I’ve Tried Every Low-Carb Pizza Crust Out There and Here’s What You Need to Know
At a rest stop somewhere in Pennsylvania, my family and I were huddled around the back of the car, passing around a Ziploc bag of leftovers from a favorite pizza place in Cleveland. We had a few more hours of driving ahead of us before we reached our home in Virginia, and we were too tired to face the holiday traffic on empty stomachs.
The problem was I had just begun the ketogenic diet, which required cutting out grains and sugars, and I was determined not to fall off the wagon. I had already made it through Thanksgiving without diving face first into the mashed potatoes and I’d be damned if I was going to lose my willpower over leftovers. I peeled off the hardened layer of cheese and threw the crust back into the bag.
I missed pizza.
Like all the other diets I’d ever done, I had spent a good 10 days or so reading up on the rules and restrictions, planning meals and prepping recipes, and eating all the food I was about to give up before starting keto. One of my “last meals” before starting the diet was a slice of Costco pizza. It was the hardest goodbye.
I quickly realized there was no way I could live without it entirely, as proved by the near-cheat that Thanksgiving. And there was no way picking off the toppings was going to see me through. On a mission to find a suitable substitute, I made a multitude of alternative variations over the past year, from vegetables to ground meat to almond meal, and here’s what I learned.
1. Vegetable crust
Cauliflower is really having a moment, isn’t it? Not only is it replacing rice, potatoes, and pasta on our plates, but it’s also a filling alternative to meat. Restaurants around the world are serving cauliflower as the main course, sliced and grilled like steak or tossed in buffalo sauce and fried like wings. It was only a matter of time before the veggie got to our beloved pizza.
Recipes for cauliflower pizza crust abound and the methods vary, but the most important part is squeezing as much of the water out as possible before forming the crust. This has always been my downfall. I had slightly better results with broccoli, although neither plant-based version had the structural integrity I appreciate in a pizza. But with bags of riced cauliflower and broccoli now readily available in supermarkets, it’s worth trying for yourselves.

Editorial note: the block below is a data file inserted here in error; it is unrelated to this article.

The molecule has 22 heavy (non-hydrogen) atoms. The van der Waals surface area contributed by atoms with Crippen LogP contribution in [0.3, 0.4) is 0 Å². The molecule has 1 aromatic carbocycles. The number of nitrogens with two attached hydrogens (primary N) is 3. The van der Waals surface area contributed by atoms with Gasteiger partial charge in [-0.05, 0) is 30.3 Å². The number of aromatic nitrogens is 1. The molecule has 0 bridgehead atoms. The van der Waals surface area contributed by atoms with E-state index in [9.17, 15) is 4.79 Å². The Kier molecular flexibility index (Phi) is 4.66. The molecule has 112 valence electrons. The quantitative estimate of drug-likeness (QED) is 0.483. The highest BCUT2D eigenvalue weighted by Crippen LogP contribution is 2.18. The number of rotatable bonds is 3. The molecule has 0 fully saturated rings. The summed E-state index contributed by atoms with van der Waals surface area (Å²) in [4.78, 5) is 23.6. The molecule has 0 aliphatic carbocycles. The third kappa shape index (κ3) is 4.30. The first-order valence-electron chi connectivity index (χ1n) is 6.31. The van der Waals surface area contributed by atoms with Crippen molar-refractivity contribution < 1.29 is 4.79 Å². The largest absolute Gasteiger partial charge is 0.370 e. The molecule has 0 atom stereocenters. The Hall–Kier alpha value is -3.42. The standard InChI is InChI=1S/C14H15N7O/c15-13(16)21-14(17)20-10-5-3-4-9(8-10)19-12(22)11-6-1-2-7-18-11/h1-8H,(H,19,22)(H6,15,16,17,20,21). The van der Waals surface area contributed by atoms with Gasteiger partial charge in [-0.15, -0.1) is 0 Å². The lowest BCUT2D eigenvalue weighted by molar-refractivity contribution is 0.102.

Cauliflower Crust Pizza Recipes
- Cauliflower Crust Pizza from Ree Drummond
- Cauliflower-Crust Pizza with Tomatoes and Mozzarella from Epicurious
- The Best Cauliflower Pizza Crust from Damn Delicious
2. Meatza crust
Meatza is a pizza base made entirely out of the ground meat of your choice. Mix the meat with mozzarella and spices and roll out between two pieces of parchment paper before transferring to a baking pan. You could also forgo the rolling pin and press the meat mixture directly into a casserole dish. This meat version is a dinner staple — simple to put together and tastes like a decadent Italian dish. It’s too messy to eat by the slice, but paired with a salad, I didn’t miss the bread.
If you use a lean meat like chicken or turkey, the “pizza” is high in protein and lower in fat. Dale’s chicken crust is a cherished recipe in the keto community, and reminds me of chicken Parmesan.
3. Fathead crust
Neither the name nor the ingredients — almond flour, eggs, cream cheese, and mozzarella — sound particularly diet-friendly, but Fathead pizza is a much-loved alternative for low-carbers. Not only does the dough shape, bake, and taste almost identical to the real thing, but it’s also extremely filling. It’s difficult to overindulge, and for that reason it’s known as the “holy grail of pizza” in the low-carb world.
Bonus: The dough can be used to make a variety of other snacks and treats you’d otherwise go without when you go grain-free, such as bagels, crackers, and cinnamon rolls. You’re welcome.
4. Store-bought grain-free crusts
Thankfully companies are catching on to the grain-free trend and offering readymade alternatives. Cali’flour frozen crusts are perfect for anyone following a keto diet, and buying these flatbread-style crusts are so much easier than making your own cauliflower pizza. Capello’s naked pizza crusts are made with Paleo-friendly ingredients like arrowroot flour and honey, which make them a bit carb-y as far as alternative pizza crusts go, but worth it in a pinch. I’m happy to report that both brands of crusts can sufficiently support generous amounts of toppings and can be eaten without utensils. It’s almost as if you’re eating regular pizza. Almost.
When you’re avoiding grains, you have to accept pizza is no longer an inexpensive takeout option and making your own grain-free crust will often be labor-intensive. But if you’ve got pizza on your mind, it’s worth seeking out an alternative to satisfy the craving. My go-to homemade pizza crust is Fathead, and Cali’flour crusts are always in the freezer as backup. Life’s too short to ever miss out on pizza night.